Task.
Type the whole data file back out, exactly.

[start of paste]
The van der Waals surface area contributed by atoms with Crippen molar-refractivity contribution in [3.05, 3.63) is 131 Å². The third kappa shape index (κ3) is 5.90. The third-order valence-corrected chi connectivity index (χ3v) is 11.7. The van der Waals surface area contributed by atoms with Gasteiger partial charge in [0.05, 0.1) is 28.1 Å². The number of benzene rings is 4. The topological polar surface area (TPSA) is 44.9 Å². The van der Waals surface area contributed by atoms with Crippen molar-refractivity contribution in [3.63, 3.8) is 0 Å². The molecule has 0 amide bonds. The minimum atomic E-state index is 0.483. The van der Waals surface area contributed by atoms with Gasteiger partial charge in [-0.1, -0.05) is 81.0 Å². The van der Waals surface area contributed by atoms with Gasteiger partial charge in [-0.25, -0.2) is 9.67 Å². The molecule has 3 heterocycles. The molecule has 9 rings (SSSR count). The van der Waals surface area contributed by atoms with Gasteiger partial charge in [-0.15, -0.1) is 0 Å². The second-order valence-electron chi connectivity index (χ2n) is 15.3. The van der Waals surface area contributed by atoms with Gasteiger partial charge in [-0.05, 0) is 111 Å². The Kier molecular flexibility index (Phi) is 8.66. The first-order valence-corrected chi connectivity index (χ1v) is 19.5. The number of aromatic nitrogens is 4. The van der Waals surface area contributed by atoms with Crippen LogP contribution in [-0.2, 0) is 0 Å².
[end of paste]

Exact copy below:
The van der Waals surface area contributed by atoms with Crippen molar-refractivity contribution in [3.05, 3.63) is 131 Å². The third kappa shape index (κ3) is 5.90. The third-order valence-corrected chi connectivity index (χ3v) is 11.7. The van der Waals surface area contributed by atoms with Gasteiger partial charge in [0.05, 0.1) is 28.1 Å². The number of benzene rings is 4. The topological polar surface area (TPSA) is 44.9 Å². The van der Waals surface area contributed by atoms with Crippen molar-refractivity contribution in [3.63, 3.8) is 0 Å². The molecule has 0 amide bonds. The minimum atomic E-state index is 0.483. The van der Waals surface area contributed by atoms with Gasteiger partial charge in [-0.1, -0.05) is 81.0 Å². The van der Waals surface area contributed by atoms with Gasteiger partial charge in [-0.25, -0.2) is 9.67 Å². The molecule has 3 heterocycles. The molecule has 9 rings (SSSR count). The van der Waals surface area contributed by atoms with Gasteiger partial charge in [-0.15, -0.1) is 0 Å². The second-order valence-electron chi connectivity index (χ2n) is 15.3. The van der Waals surface area contributed by atoms with Gasteiger partial charge in [-0.05, 0) is 111 Å². The Kier molecular flexibility index (Phi) is 8.66. The first-order valence-corrected chi connectivity index (χ1v) is 19.5. The number of aromatic nitrogens is 4. The van der Waals surface area contributed by atoms with Crippen LogP contribution in [-0.2, 0) is 0 Å².